Magazine article UNESCO Courier

Violence in Schools: A World Wide Affair

Magazine article UNESCO Courier

Violence in Schools: A World Wide Affair

Article excerpt


In all countries, schools are magnets for strife in society. Dealing with these tensions calls for extreme caution, for fear of making matters worse

Violence in schools is a worldwide problem: it exists in rich and poor countries alike. It's chiefly a male phenomenon, hitting a peak when boys turn 16 years old in some countries and 13 in others. Experts agree at least on one point: this violence cannot be pinned to a single cause. Instead, they point to complex patterns linked to family situations, socio-economic conditions and teaching methods.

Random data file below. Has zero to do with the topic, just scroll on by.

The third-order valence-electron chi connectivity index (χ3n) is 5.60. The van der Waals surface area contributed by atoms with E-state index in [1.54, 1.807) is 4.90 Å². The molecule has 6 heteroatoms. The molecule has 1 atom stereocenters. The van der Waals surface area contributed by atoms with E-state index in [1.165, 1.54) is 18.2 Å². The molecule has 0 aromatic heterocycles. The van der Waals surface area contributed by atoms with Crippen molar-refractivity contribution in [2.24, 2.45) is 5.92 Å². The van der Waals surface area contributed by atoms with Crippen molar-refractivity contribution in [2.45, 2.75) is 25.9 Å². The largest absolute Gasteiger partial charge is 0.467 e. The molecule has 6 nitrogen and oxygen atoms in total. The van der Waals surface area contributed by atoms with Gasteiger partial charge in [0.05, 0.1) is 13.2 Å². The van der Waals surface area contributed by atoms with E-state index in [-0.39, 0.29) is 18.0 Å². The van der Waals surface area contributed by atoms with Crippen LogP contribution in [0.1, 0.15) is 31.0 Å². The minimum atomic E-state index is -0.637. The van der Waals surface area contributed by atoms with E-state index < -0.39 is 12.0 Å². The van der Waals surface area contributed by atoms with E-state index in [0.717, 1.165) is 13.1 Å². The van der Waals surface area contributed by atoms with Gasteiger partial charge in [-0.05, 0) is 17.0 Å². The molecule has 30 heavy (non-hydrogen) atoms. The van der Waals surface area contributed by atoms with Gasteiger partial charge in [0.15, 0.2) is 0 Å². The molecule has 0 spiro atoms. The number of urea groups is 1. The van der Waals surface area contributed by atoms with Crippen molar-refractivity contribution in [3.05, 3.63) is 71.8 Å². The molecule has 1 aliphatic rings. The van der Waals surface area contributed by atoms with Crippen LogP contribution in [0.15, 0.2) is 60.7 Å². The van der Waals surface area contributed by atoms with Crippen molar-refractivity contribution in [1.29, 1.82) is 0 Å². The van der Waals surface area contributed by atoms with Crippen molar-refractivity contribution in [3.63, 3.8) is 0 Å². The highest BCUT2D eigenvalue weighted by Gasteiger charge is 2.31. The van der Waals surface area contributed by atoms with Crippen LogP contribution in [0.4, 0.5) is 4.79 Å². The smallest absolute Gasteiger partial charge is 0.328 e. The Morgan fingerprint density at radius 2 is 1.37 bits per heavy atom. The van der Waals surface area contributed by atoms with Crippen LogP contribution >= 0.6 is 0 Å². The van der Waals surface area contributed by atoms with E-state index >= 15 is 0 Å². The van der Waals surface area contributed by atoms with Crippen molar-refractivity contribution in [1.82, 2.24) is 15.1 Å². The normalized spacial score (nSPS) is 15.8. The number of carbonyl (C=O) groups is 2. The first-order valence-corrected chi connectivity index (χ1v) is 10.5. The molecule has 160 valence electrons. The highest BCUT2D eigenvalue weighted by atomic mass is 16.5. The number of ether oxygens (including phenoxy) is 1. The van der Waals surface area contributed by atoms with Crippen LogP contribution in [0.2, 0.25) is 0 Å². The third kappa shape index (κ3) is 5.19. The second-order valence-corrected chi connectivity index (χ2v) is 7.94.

Tackling segregation

But these are just indicators and do not justify any deterministic explanations. When researchers say that 10 to 20 percent of risk factors are linked to single parent families, this suggests that 80 to 90 percent of such families are not the source of any violence. A child from a black slum area with a teenage mother or a father in jail will not automatically be violent! Likewise, experts say there is a "hard core" of violent children--about five percent of the total. But in comparing several schools in similar problem French neighbourhoods, I've found that this figure can vary between one and 11 percent. The school itself can be an aggravating factor, through high staff turnover or "ghetto classes" to which poorly-performing students are relegated. These "hard core" groups, then, cannot be deemed "inalterable." On the contrary, something can be done about them.

Should they simply be expelled, as some advocate? …

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